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High Cost of Insulin Remains a Concern as Lawmakers Head into 2020 Election

High Cost of Insulin Remains a Concern as Lawmakers Head into 2020 Election

For diabetics, access to insulin is a matter of life and death and over the course of 2019, there have been numerous reports that show the increasing price of the medication is keeping it out of reach of patients. And some lawmakers are placing the blame squarely on the shoulders of drugmakers.

At the beginning of this year, cost analysis for insulin was released by the nonprofit Health Care Cost Institute that showed the price of insulin doubled between 2012 and 2016. According to the report, an individual with Type 1 diabetes paid on average $2,864 for insulin in 2012 but that jumped to $5,705 by 2016. The sharply rising prices of insulin have caused outrage among diabetics, many of whom have reportedly been rationing their medication due to limited access from the prices. The high price of insulin has also gotten under the skin of lawmakers who have targeted companies that produce the bulk of insulin, such as Eli Lilly, Sanofi and Novo Nordisk. As an example, earlier this year, Minnesota Attorney General Lori Swanson’s lawsuit against those companies over allegations of price gouging.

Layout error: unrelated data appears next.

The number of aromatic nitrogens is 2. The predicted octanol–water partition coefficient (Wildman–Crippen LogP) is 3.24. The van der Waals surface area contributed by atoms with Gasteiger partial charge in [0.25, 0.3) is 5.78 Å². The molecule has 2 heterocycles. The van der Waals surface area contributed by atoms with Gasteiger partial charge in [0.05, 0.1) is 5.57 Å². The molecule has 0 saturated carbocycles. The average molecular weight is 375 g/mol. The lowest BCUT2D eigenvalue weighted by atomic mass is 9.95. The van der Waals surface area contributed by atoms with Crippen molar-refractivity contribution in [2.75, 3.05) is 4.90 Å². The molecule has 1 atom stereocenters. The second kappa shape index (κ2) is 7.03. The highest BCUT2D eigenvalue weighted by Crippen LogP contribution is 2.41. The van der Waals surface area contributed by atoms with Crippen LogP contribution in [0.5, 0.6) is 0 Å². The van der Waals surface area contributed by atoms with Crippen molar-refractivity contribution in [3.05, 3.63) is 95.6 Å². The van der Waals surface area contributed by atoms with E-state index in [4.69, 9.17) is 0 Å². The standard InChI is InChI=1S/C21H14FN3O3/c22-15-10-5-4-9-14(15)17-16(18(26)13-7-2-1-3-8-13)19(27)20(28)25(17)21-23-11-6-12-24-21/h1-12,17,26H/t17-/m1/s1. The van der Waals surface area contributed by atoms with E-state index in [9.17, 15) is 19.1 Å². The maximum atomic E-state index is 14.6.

That anger from lawmakers has continued, particularly against Indianapolis-based Eli Lilly. This year, the company released its authorized generic version of Humalog, which has a price tag 50% cheaper than the branded drug. When Lispro was launched, Lilly said it planned to work with various health plans and the government to “work toward permanent solutions that will help every person with diabetes afford their medicines.” Insulin Lispro Injection has a list price of $137.35 per vial and $265.20 for a package of five KwikPens. However, an analysis of sales has shown that the cheaper option called Lispro is not getting into the hands of patients and the concern for rationing and high prices has not been quelled. Over the weekend, the Washington Post reported that many members of the U.S. Senate have suggested that Eli Lilly has failed to live up to its promise of delivering cheaper insulin, primarily due to a lack of “aggressive” marketing for the half-price insulin option.

Read more about the anger over the high cost of insulin on the website  HERE